First, submission to the Supreme Pontiff. Regarding sedeplenists: it should be obvious that submission to the wrong man as pope, by those who are mistaken in good faith, is not the same as refusing submission to the true pope. So if sedevacantists are right, they have no need to accuse sedeplenists of being in schism by that fact alone.
In fact, there are no grounds for either side to be accusing each other of even “material schism” based on their attitude towards Francis’ claim. As with material heresy, such a term does not apply to this situation at all.
It should also be clear that a sedeplenist who is mistaken about the identity of the pope is not a heretic by that fact alone – although some, through “rethinking the papacy,” may come to profess heresy or other doctrinal errors in their attempts to “square the circle” when it comes to Francis. But each case needs to be considered individually, and the point is that we have no principle requiring us to accuse sedeplenists of schism or heresy.
But what if sedeplenists are right, and Francis is the pope – where would that put sedevacantists?
First, they do not refuse to be under the Supreme Pontiff; they deny that Francis is the Supreme Pontiff. If it could be established that he was, they would submit to him.
This certainly does not constitute schism. Consider this text from Wernz-Vidal:
“They cannot be numbered among the schismatics, who refuse to obey the Roman Pontiff because they consider his person to be suspect or doubtfully elected on account of rumors in circulation.”
“Nor is there any schism if one merely transgress a Papal law for the reason that one considers it too difficult, or if one refuses obedience inasmuch as one suspects the person of the Pope or the validity of his election, or if one resists him as the civil head of a state.” (Emphasis added)
And de Lugo cites two other authors supporting his view:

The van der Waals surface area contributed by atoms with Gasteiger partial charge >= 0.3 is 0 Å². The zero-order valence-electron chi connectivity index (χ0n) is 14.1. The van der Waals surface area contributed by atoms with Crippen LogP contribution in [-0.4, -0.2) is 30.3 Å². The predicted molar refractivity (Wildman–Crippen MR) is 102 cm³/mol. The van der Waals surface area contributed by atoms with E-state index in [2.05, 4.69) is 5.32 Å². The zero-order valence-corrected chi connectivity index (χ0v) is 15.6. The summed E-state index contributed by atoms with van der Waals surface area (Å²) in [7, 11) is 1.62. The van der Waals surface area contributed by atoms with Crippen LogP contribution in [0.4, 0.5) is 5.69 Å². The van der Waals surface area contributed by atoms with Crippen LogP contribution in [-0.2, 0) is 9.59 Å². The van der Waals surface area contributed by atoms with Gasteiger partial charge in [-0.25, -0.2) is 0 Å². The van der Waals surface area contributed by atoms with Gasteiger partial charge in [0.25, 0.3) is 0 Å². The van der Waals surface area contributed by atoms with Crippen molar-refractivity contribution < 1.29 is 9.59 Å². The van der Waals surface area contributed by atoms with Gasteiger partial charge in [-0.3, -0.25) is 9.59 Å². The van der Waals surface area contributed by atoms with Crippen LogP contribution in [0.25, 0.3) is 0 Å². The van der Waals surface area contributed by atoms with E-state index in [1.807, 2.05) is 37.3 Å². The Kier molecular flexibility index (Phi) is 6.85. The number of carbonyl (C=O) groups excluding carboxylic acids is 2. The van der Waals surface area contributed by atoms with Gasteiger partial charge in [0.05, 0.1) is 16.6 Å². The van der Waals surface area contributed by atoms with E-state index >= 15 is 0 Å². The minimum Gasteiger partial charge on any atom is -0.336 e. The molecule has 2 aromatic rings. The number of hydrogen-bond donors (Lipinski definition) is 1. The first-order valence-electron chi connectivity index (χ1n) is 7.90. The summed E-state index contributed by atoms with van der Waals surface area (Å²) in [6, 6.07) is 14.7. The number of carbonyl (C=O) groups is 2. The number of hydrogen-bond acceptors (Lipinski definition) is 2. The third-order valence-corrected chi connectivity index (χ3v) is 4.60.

“Third, he will not be a schismatic who denies submission to the Pope because he doubts probably about his legitimate election or his authority: see Sanchez, who discusses others in Book I of the Decalogue, Chapter 35, in the third and fourth numbers, in the fourth disputation, in the fifth point.” (Emphasis added)
Let’s note that doubts about elections are not limited to rumours of skullduggery and so on, but include the ineligibility of a non-Catholic for the papacy. Finally, from Cajetan:
“If someone, for reasonable motive, holds the person of the pope in suspicion and refuses his presence and even his jurisdiction, he does not commit the delict of schism, not any other whatsoever, provided that he be ready to accept the pope were he not held in suspicion.”
This latter clause – mentioning readiness to submit to an undoubted Roman Pontiff – certainly applies to us.
We could provide other such texts. Many today acknowledge that sedevacantists present some strong arguments, even if they think they are missing something – and strong arguments are the very essence of a “reasonable motive.”
I argued above, too, that the sedeplenist “submission” to Francis et al. is merely verbal, and that there is less daylight between traditional Catholics than some anti-sedevacantists want to suggest.
So much for schism between us there.
However, as Canon 1325 says, one can also enter into schism when one “refuses communion with the members of the Church subject to [the Roman Pontiff].”